A new California mandate on employers I completely missed:
It is the first state-run pension program for nongovernment employees and may add as much as $6.6 billion to funds managed by the California Public Employees’ Retirement System, the biggest U.S. pension. Calpers, as the fund is known, has assets of $242 billion.
The law is aimed at businesses with five or more employees that don’t offer pensions or 401(k) savings programs. The law requires companies to contribute 3 percent of a worker’s salary to a retirement account. Workers will be enrolled in the program unless they choose to opt out.
This is just insane, and I don't remember any public debate on it. Given that the government already has a forced retirement program with a much higher percentage contribution (Social Security with 16% of wages when including the employer piece), my guess is that this is meant as a bone for or a bailout of Calpers. Calpers wields enormous political power in the state, and it is entirely believable that they alone are behind this. Calpers is about to be forced to acknowledge that it is billions short of what it needs to cover future pension obligations because it has been assuming unrealistically high returns form its investments. Without those high returns, more money needs to be put in the fund to cover public employee pensions that march to ridiculous levels.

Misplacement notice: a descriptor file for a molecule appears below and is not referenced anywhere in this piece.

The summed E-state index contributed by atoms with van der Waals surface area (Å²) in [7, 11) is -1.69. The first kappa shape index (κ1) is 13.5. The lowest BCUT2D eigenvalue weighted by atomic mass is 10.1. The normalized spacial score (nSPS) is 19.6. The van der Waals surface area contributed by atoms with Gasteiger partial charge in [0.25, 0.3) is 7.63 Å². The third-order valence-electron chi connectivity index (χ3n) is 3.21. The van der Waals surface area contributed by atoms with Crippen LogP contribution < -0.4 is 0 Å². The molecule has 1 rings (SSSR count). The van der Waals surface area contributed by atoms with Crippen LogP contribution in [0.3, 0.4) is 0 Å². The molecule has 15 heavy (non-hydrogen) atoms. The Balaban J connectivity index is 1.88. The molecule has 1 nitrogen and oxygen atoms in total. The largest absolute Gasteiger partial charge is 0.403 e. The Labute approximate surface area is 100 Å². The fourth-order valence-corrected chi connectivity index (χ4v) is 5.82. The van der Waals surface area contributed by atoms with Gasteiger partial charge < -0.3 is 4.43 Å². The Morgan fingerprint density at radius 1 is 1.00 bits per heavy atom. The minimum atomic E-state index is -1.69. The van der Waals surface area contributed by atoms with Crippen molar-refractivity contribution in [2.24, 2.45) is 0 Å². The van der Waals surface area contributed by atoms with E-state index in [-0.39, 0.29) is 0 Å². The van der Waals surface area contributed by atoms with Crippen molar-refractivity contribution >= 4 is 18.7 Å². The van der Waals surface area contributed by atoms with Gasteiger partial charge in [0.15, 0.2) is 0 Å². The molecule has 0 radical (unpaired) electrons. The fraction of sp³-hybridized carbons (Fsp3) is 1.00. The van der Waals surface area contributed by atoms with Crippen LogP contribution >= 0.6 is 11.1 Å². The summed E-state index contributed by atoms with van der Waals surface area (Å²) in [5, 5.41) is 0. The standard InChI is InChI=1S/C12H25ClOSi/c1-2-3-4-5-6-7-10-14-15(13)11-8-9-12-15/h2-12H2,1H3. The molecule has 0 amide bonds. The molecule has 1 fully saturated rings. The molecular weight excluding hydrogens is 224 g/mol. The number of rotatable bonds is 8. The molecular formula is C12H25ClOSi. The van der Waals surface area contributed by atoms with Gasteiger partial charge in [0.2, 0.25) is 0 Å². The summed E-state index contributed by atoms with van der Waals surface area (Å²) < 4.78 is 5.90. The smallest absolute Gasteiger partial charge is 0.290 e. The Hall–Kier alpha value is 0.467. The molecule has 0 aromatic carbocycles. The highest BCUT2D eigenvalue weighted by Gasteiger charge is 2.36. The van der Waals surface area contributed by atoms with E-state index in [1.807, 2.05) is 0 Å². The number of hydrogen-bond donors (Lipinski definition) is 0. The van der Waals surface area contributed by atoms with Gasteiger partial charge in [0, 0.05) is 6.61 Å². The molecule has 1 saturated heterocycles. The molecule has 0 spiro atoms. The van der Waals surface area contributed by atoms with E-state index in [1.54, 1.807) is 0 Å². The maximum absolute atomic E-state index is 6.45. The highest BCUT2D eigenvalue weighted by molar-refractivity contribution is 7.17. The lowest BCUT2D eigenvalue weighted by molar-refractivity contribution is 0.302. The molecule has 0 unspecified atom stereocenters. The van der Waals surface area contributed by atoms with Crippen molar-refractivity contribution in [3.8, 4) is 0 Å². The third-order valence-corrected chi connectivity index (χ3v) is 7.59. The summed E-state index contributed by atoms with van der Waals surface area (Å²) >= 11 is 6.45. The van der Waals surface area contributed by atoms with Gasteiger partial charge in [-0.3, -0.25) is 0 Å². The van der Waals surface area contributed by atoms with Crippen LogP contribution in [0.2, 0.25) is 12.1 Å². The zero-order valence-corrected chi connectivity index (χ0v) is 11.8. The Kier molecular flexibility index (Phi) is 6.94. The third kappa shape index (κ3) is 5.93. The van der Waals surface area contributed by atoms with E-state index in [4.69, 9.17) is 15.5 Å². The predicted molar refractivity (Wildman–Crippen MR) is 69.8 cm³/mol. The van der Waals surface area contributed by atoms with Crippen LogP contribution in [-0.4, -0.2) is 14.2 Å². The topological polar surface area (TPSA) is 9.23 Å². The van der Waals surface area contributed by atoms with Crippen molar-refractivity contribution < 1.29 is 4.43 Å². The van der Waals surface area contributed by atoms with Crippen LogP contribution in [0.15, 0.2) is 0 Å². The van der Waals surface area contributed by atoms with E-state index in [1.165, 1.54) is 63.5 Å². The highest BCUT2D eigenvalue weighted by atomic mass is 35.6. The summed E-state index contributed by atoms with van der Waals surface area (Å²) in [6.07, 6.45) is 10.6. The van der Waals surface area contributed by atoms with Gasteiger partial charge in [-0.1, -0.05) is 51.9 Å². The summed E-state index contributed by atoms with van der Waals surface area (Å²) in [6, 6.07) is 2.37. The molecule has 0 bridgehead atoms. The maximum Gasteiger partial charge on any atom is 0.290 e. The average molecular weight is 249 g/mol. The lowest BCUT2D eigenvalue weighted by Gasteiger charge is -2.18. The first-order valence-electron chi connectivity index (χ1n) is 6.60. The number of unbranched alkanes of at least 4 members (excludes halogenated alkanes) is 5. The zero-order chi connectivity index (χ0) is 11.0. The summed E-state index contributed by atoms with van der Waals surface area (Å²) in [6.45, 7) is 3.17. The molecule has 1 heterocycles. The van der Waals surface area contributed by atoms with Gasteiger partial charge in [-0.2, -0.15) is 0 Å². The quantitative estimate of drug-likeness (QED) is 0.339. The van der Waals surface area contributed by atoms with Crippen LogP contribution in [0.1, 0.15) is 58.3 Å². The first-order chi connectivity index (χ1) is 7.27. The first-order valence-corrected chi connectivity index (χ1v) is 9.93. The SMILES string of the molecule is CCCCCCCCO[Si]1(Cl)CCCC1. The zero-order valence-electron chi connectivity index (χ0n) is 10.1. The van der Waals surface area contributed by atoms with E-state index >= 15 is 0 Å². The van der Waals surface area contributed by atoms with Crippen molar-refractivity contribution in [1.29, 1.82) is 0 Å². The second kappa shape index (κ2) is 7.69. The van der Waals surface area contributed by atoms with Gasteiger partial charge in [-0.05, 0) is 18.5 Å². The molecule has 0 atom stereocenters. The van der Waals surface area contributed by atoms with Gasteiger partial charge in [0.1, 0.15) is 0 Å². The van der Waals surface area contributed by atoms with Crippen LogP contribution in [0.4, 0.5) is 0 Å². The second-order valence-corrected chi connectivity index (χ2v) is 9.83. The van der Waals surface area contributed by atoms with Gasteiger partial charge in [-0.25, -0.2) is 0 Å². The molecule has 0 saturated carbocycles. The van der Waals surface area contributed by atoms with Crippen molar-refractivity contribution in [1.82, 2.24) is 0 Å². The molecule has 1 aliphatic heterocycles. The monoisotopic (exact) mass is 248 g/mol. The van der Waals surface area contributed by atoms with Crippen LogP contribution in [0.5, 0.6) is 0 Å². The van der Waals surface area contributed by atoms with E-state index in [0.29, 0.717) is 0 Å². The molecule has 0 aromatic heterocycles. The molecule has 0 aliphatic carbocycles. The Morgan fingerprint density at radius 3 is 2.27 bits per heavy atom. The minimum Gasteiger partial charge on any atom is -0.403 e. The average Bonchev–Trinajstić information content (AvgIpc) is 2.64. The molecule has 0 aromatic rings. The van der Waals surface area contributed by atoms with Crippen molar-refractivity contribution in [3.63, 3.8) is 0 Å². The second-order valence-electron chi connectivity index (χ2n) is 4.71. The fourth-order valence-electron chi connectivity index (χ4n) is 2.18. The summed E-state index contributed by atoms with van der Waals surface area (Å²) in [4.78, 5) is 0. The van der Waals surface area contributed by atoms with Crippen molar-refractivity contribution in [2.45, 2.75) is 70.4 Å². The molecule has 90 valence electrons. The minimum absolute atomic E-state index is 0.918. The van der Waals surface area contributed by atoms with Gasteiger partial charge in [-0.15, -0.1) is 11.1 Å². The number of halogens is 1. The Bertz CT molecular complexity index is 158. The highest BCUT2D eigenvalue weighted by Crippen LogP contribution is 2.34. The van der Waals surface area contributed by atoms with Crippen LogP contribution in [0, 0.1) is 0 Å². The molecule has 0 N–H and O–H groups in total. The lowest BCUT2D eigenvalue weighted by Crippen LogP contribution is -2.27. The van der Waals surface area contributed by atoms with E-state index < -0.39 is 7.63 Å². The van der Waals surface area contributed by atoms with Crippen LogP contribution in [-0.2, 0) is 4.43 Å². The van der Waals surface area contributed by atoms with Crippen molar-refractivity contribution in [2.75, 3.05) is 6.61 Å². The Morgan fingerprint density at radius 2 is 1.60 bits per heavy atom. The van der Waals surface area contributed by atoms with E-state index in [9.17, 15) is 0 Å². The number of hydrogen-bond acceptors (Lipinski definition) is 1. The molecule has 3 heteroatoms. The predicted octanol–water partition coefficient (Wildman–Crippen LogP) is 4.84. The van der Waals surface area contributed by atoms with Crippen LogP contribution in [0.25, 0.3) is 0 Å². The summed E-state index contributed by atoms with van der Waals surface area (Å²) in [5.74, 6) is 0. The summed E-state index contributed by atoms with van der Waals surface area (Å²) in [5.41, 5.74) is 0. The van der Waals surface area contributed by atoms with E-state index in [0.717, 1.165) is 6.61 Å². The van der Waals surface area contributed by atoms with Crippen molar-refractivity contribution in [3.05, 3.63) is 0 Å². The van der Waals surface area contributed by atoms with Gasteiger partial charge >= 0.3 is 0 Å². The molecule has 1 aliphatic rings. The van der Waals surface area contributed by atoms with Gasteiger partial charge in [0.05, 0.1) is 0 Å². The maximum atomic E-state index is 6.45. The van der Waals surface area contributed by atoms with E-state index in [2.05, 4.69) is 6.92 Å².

I have skimmed the law, and there is nothing in there about what returns will be paid to these new private employees. My guess is that private contributions will be used as a slush fund to make sure public employees get paid, because they DO have defined benefits, as well as a justification to pay Calpers managers more money. I can absolutely guarantee that when push comes to shove and Calpers is short of money, private employees will see their benefits rolled back and their contributions going to public employees' pockets.
This is also insane for two other reasons:
- In California, there has probably been a zillion lawsuits with the state punishing private entities for running "opt-out" rather than "opt-in" systems. Having to explicitly opt out to keep ones money is a scam only the government is allowed to get away with
- In our company, all but a few of our workers are already retired, working part-time for us to keep busy. The vast majority of our employees, for example, are on Social Security and many also have private pensions. So why am I forced to set up all the expensive infrastructure to provide 401K contributions to people who are all drawing down their 401k's?